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[SCENE: The courtyard of the Peartree. It is early afternoon and James is sitting at a picnic table in the sunshine, drinking gin and tonic and reading from his laptop. Tychy approaches.]

James: Zbigniew! We have just received some fantastic news!

Tychy [noncommittally]: Yes?

James: An email! From Bloomsbury Publishing!

Tychy [his frown swiftly softening, despite himself]: Bloomsbury?

James: Bloomsbury!

Tychy: They’ve offered us a book deal?

James: Yes!

Tychy: Finally, after all these years…

James: There’s a £10,000 advance and then 15% royalties.

Tychy [his eyes widening]: At last… no more wiping tables ever again… no more mopping floors… no more getting up at five am to catch a bus that is freezing from this new air-circulation…

James [laughing nervously]: But, of course, our website is based on a principle that is fundamental to blogging, going back to the earliest ideals of the internet, of a free open access for all readers, regardless of…

Tychy: Well, it was based on that fundamental principle. But, you know, the world has moved on and people have grown more realistic these days. The contract that Bloomsbury have offered us is impressively generous, at least as a starting bid, and it would not do to look such a gift horse…

James [freezing]: Ah, hang on man…

Tychy:… and you know it would be nice for us to move into the suburbs, finally, and maybe there are a couple of seats still reserved for us up in the tier of the middle class…

James: Wait Tychy, I might not have soaked up some of the more important details of this contract whilst I was skim reading it…

[Tychy freezes as well. He stands staring straight ahead for a second, before turning his face to James as heavily as if rolling a boulder back over a cave door.]

Tychy [in a voice extinguished of all life]: What?

James: Well… you see… there is a sense in which they don’t actually want to buy our writing.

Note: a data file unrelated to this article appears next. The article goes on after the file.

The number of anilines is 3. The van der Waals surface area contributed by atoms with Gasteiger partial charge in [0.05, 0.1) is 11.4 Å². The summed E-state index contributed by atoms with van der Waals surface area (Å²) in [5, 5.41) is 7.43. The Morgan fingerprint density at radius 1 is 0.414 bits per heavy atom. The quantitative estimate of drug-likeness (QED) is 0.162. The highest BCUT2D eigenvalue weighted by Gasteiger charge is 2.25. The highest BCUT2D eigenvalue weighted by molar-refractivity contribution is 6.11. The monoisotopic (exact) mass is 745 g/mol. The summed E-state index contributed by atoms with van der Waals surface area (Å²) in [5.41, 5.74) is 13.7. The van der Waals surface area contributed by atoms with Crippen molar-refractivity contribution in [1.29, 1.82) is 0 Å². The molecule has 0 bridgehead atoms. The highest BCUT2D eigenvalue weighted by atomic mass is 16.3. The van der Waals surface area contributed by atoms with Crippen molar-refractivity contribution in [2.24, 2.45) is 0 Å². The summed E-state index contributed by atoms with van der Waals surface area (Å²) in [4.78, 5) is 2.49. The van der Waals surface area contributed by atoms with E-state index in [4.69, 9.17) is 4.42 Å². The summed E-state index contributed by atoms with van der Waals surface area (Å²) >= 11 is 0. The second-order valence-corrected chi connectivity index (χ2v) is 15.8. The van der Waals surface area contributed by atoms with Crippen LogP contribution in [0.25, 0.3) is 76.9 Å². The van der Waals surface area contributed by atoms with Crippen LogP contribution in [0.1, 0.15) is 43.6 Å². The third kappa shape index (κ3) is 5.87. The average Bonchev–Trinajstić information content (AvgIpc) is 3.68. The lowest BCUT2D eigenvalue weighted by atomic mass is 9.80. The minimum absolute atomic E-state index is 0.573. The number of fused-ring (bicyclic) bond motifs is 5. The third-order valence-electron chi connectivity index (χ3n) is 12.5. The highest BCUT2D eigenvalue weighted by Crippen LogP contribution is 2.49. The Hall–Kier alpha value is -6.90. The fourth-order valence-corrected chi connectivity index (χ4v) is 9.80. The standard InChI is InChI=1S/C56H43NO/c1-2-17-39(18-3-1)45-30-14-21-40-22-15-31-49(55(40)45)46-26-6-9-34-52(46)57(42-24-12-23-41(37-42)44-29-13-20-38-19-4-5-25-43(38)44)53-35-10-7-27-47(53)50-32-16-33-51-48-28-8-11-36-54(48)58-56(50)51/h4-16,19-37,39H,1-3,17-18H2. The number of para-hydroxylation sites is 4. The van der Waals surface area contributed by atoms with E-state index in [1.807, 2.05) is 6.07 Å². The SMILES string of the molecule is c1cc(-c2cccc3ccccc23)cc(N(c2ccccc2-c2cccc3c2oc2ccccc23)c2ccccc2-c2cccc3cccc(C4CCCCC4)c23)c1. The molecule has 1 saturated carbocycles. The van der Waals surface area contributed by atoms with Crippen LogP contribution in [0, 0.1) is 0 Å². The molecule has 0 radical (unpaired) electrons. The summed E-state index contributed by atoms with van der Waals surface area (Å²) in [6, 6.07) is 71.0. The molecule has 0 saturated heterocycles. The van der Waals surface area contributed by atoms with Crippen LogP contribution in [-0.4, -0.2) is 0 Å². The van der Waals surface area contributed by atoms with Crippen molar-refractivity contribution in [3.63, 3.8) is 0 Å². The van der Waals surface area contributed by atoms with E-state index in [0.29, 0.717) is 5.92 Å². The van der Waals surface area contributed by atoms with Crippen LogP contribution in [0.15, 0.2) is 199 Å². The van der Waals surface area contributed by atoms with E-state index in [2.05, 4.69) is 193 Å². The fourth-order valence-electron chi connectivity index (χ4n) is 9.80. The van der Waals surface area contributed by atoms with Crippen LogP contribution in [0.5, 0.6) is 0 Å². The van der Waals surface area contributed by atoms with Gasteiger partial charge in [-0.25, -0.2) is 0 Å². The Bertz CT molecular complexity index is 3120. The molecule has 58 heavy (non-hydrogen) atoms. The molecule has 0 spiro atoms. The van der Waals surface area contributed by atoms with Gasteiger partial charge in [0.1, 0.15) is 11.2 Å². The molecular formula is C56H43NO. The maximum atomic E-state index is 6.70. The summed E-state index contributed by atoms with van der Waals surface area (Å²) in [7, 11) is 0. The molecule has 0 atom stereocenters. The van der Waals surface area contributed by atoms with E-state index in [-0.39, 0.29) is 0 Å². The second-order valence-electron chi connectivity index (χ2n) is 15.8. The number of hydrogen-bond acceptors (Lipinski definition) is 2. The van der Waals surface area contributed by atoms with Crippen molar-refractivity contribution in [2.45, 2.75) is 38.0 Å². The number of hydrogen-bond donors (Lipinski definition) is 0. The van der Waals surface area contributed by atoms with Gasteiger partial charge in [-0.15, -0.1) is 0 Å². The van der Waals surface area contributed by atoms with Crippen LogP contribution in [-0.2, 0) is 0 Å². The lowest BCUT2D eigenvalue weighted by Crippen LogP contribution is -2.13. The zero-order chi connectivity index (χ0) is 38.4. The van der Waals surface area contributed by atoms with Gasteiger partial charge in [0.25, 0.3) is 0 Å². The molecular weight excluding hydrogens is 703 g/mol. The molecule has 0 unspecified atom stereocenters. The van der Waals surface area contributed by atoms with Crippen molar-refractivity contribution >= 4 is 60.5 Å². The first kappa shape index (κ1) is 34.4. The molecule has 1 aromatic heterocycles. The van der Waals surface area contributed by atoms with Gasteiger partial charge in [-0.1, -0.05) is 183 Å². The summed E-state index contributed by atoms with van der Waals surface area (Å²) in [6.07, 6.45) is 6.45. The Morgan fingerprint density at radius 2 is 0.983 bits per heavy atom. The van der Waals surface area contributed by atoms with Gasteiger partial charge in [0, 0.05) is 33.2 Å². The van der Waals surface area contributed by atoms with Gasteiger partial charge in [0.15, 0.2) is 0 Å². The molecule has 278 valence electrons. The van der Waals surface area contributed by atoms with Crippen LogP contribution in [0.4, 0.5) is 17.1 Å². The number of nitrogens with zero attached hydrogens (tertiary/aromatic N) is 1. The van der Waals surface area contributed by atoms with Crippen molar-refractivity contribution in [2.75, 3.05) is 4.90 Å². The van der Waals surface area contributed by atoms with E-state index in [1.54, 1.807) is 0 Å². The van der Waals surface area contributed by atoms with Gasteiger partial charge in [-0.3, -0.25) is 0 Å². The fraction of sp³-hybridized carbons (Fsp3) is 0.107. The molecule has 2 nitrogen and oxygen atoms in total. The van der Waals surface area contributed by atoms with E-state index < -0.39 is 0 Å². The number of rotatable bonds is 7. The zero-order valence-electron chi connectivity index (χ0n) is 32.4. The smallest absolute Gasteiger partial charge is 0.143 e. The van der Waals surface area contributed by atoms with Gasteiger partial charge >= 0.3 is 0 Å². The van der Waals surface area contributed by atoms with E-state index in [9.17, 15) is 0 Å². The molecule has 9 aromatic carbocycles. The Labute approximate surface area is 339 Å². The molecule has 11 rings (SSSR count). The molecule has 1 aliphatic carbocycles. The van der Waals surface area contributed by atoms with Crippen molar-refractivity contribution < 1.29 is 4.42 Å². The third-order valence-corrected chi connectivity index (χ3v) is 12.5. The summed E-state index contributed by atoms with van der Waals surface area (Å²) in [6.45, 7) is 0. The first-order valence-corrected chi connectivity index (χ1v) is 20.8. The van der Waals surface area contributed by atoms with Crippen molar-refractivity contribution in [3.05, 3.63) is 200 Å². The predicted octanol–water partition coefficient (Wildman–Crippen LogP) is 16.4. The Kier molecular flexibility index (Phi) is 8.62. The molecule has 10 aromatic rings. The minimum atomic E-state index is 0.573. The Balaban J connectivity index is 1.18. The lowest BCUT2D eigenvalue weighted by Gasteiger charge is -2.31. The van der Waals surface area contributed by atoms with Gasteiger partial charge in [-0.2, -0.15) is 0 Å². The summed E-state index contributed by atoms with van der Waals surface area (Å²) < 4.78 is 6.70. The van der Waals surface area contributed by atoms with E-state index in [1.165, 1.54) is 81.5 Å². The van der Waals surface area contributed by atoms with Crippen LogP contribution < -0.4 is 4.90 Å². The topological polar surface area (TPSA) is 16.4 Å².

Tychy: They don’t want our writing?

James: No… oh, I’m sorry, Tychy… I really don’t know how to tell you this, but instead, well, it is this writer who is called… well, I know that we can never agree on the determiner…

Tychy [gloomily]: Botendaddy.

James: Indeed, but I always think that it ought to be the Botendaddy.

Tychy: And how, pray tell, does this person come to have any bearing upon our book deal?

James: It seems that Bloomsbury are very interested in publishing these comments that he leaves on our website every now and then.

Tychy: Ah, yes I remember… normally three paragraphs of absolute gibberish. I never read them.

James: Nono, you should. They are very well written. I have read some of them hundreds of times, simply to study the architecture of the prose. And it turns out that Bloomsbury want to publish a title called Bloomsbury’s Botendaddy: A Small Book Of Bedside Wisdom. It would be like a novelty hardback or a stocking-filler. They’re preparing it for the Christmas market. I’ve just seen the cover – it’s in an attachment to this email and it’s a beautiful little thing, covered in spidery flowers and pink butterflies.

Tychy: And is it us who are getting any of the money from…?

James [shaking his head]: They just want our permission to cut and paste the comments. Incidentally, if we refuse they will go over our heads and ask WordPress instead. Otherwise, the Botendaddy is getting the advance and the royalt…

Tychy [sitting down]: I’m going to order something to drink. Do you have the app?

James: But it is good that we will continue to be associated in some way with such a prestigious project. It will look as though we are decidedly on the ball…

Tychy: I think I will get a gin as well. A double would possess, at this precise moment, numerous advantages over a single. You must have the app, since there’s already a drink in front of you?

James [looking around in confusion]: Oh yes, I have the app… Wait, is a Pickering’s okay?

Tychy: I’m surprised that this app is still going. Surely everybody must have rumbled what it is up to by now. You start off well enough with it early in the night but after a few drinks, you can no longer focus on it properly and soon you are hitting random buttons in frustration and then, suddenly, you have found that you have ordered ten pitchers of lime and vodka.

James: There, I’ve done it! A double Pickering’s with tonic! Are you happy now?

Tychy: I’ll be happy when it’s in my hand. Did you add the correct table number?

James [looking spooked]: Er… no? I had done this before but the app didn’t ask me this time.